- Wind down at 9:30 pm. Start your 'wind down' routine 1-2 hours before bedtime. This can be difficult if you have children and don’t generally feel like you can be productive around the house until they are in bed. Learn to be ok with not being able to accomplish everything. Remind yourself that your health depends on your ability to let go and properly wind down. Do you find yourself lying in bed anxious with your mind racing through your unfinished to do list? You are not alone. To change this it takes discipline and practice, much like how we go to the gym to build muscle.
- Have a pre-sleep routine. Set an alarm to remind yourself to start winding down, then consciously stop what you are doing and switch to something more calming like reading, journaling, or listening to a guided meditation. The moment you feel sleepy, switch off your light and allow your body to sleep.
- Minimize your exposure to blue light (screens) after 9 pm. Blue light is particularly good at suppressing our ability to secrete melatonin (a hormone we need to helps us sleep). Keep phones plugged in any room but your bedroom so you can't hear it buzz or see it light up with notifications. Turn off tablets, computers and TV's.
- Exercise at the right time. Moderate intensity activities have been proven to help people fall asleep easier and stay asleep longer. However high intensity activities lead to more cortisol being released, which is a natural stimulant and can keep you awake longer. Try and keep high intensity activity scheduled in the early hours of your day. It’s not always possible with busy schedules but an important consideration when planning your week.
NUTRIENTS FOR BETTER SLEEP:
- Tryptophan is an amino acid needed to make serotonin, a hormone important for regulating our sleep. Pumpkin seeds, chia seeds, tofu, turkey and fish are all good sources of tryptophan. Add in a small amount of complex carbohydrate like quinoa, millet or brown rice to help your body absorb the tryptophan better.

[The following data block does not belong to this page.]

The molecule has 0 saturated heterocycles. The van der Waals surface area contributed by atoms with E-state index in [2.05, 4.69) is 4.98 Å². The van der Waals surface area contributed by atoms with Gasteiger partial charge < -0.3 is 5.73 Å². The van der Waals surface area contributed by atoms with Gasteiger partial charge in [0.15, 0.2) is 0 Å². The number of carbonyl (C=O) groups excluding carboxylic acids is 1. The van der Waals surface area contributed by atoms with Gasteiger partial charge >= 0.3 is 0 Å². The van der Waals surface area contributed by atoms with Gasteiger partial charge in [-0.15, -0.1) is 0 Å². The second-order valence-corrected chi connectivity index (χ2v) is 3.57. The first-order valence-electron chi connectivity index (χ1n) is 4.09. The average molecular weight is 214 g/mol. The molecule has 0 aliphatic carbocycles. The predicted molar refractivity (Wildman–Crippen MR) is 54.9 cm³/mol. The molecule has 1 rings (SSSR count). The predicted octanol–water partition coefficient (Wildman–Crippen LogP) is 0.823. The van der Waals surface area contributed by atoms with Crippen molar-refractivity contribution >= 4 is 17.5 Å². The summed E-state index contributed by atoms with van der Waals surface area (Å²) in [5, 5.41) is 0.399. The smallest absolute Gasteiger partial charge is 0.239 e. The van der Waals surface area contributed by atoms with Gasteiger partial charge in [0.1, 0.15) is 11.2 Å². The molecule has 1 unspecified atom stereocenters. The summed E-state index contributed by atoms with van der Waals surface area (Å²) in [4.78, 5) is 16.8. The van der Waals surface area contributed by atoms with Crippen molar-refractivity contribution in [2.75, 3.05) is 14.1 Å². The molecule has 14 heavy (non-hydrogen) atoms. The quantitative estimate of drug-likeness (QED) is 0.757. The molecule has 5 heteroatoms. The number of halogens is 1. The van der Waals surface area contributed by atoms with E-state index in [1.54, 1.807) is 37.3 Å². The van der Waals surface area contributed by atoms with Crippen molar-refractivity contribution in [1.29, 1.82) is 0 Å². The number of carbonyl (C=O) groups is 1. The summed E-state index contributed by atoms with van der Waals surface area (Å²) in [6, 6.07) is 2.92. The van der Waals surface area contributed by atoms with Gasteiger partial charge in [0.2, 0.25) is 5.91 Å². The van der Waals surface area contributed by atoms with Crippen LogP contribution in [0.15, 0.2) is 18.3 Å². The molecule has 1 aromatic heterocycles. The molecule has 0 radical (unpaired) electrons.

- Magnesium is also a great mineral to help with sleep and can be found naturally in dark green leafy vegetables, bananas and avocado.
- Melatonin is a sleep hormone our bodies naturally make, but you can get some extra doses by eating cherries.
- Herbs and Supplements. Visit your local health food store and ask to see the numerous herbs and supplements that can help you sleep better, but I prefer you try the above strategies first before adding any of these. Your doctor or naturopath will be able to offer you more in depth personal advice and look for any potential interactions with other medications. Self medicating either with natural, over the counter or prescription drugs can be dangerous and actually have the opposite effect on your sleep.
Everyone is different and some of these suggestions may work better than others. I suggest picking just a few easy ones to start with and see if you notice a difference in your thinking, appetite, mood and energy levels. This may provide the necessary motivation to tackle some of the more challenging changes later. If you have any questions or comments feel free to email me at firstname.lastname@example.org or find me in a well&tight class sometime.
Written by well&tight member and contributor: Dr. Angeline Yee
Bio: Dr. Angelina Yee is a medical doctor trained in both Family and Functional medicine. As a fitness and health enthusiast she enjoys all forms of activity and exploration into physical, mental and spiritual wellbeing. Angelina is a certified yoga instructor and a national body-building champion. She is happily married and a mom to 6 year old twins and a golden doodle named Marvin. Follow her personal wellness journey on IG @dr_angelinayee.